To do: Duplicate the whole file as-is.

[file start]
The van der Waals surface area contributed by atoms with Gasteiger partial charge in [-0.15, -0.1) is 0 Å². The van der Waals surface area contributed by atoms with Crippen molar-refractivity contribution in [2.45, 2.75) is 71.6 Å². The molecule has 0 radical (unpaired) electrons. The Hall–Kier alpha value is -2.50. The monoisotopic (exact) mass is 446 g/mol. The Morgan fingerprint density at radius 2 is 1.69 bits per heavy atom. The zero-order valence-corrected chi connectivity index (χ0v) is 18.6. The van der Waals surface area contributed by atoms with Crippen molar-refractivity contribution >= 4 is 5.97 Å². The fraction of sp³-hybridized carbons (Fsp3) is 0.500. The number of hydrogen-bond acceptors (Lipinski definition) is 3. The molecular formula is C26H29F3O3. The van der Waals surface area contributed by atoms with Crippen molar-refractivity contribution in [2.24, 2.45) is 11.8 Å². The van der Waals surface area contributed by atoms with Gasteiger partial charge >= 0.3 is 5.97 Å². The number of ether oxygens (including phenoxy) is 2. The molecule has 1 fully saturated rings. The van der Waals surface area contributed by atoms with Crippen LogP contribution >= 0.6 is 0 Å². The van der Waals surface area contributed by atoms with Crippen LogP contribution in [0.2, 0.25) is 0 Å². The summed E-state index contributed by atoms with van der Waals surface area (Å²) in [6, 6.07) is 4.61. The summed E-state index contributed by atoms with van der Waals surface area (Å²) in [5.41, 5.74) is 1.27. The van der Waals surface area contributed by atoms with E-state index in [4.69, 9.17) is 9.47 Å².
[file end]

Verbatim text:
The van der Waals surface area contributed by atoms with Gasteiger partial charge in [-0.15, -0.1) is 0 Å². The van der Waals surface area contributed by atoms with Crippen molar-refractivity contribution in [2.45, 2.75) is 71.6 Å². The molecule has 0 radical (unpaired) electrons. The Hall–Kier alpha value is -2.50. The monoisotopic (exact) mass is 446 g/mol. The Morgan fingerprint density at radius 2 is 1.69 bits per heavy atom. The zero-order valence-corrected chi connectivity index (χ0v) is 18.6. The van der Waals surface area contributed by atoms with Crippen molar-refractivity contribution >= 4 is 5.97 Å². The fraction of sp³-hybridized carbons (Fsp3) is 0.500. The number of hydrogen-bond acceptors (Lipinski definition) is 3. The molecular formula is C26H29F3O3. The van der Waals surface area contributed by atoms with Crippen molar-refractivity contribution in [2.24, 2.45) is 11.8 Å². The van der Waals surface area contributed by atoms with Gasteiger partial charge >= 0.3 is 5.97 Å². The number of ether oxygens (including phenoxy) is 2. The molecule has 1 fully saturated rings. The van der Waals surface area contributed by atoms with Crippen LogP contribution >= 0.6 is 0 Å². The van der Waals surface area contributed by atoms with Crippen LogP contribution in [0.2, 0.25) is 0 Å². The summed E-state index contributed by atoms with van der Waals surface area (Å²) in [6, 6.07) is 4.61. The summed E-state index contributed by atoms with van der Waals surface area (Å²) in [5.41, 5.74) is 1.27. The van der Waals surface area contributed by atoms with E-state index in [4.69, 9.17) is 9.47 Å².